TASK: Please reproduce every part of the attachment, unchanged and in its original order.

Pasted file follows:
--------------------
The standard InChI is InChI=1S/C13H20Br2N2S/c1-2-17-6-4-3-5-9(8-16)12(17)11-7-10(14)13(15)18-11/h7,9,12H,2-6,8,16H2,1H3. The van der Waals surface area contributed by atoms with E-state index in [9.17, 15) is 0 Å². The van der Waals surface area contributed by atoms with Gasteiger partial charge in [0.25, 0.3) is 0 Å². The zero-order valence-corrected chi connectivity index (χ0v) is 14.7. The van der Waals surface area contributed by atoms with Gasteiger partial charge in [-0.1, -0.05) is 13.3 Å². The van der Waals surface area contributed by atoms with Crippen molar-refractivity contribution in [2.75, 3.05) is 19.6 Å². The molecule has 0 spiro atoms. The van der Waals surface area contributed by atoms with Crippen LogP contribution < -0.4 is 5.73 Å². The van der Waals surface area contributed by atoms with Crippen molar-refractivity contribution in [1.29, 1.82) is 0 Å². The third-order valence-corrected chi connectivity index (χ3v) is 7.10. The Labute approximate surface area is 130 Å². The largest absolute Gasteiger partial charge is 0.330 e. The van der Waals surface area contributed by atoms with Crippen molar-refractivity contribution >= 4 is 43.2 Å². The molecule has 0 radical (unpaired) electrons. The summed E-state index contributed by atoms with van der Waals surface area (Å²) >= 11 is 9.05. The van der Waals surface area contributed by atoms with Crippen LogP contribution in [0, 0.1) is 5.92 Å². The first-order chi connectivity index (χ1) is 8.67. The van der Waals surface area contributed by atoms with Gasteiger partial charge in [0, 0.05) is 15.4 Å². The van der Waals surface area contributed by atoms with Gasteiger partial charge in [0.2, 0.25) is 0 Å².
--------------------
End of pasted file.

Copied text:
The standard InChI is InChI=1S/C13H20Br2N2S/c1-2-17-6-4-3-5-9(8-16)12(17)11-7-10(14)13(15)18-11/h7,9,12H,2-6,8,16H2,1H3. The van der Waals surface area contributed by atoms with E-state index in [9.17, 15) is 0 Å². The van der Waals surface area contributed by atoms with Gasteiger partial charge in [0.25, 0.3) is 0 Å². The zero-order valence-corrected chi connectivity index (χ0v) is 14.7. The van der Waals surface area contributed by atoms with Gasteiger partial charge in [-0.1, -0.05) is 13.3 Å². The van der Waals surface area contributed by atoms with Crippen molar-refractivity contribution in [2.75, 3.05) is 19.6 Å². The molecule has 0 spiro atoms. The van der Waals surface area contributed by atoms with Crippen LogP contribution < -0.4 is 5.73 Å². The van der Waals surface area contributed by atoms with Crippen molar-refractivity contribution in [1.29, 1.82) is 0 Å². The third-order valence-corrected chi connectivity index (χ3v) is 7.10. The Labute approximate surface area is 130 Å². The largest absolute Gasteiger partial charge is 0.330 e. The van der Waals surface area contributed by atoms with Crippen molar-refractivity contribution >= 4 is 43.2 Å². The molecule has 0 radical (unpaired) electrons. The summed E-state index contributed by atoms with van der Waals surface area (Å²) >= 11 is 9.05. The van der Waals surface area contributed by atoms with Crippen LogP contribution in [0, 0.1) is 5.92 Å². The first-order chi connectivity index (χ1) is 8.67. The van der Waals surface area contributed by atoms with Gasteiger partial charge in [0, 0.05) is 15.4 Å². The van der Waals surface area contributed by atoms with Gasteiger partial charge in [0.2, 0.25) is 0 Å².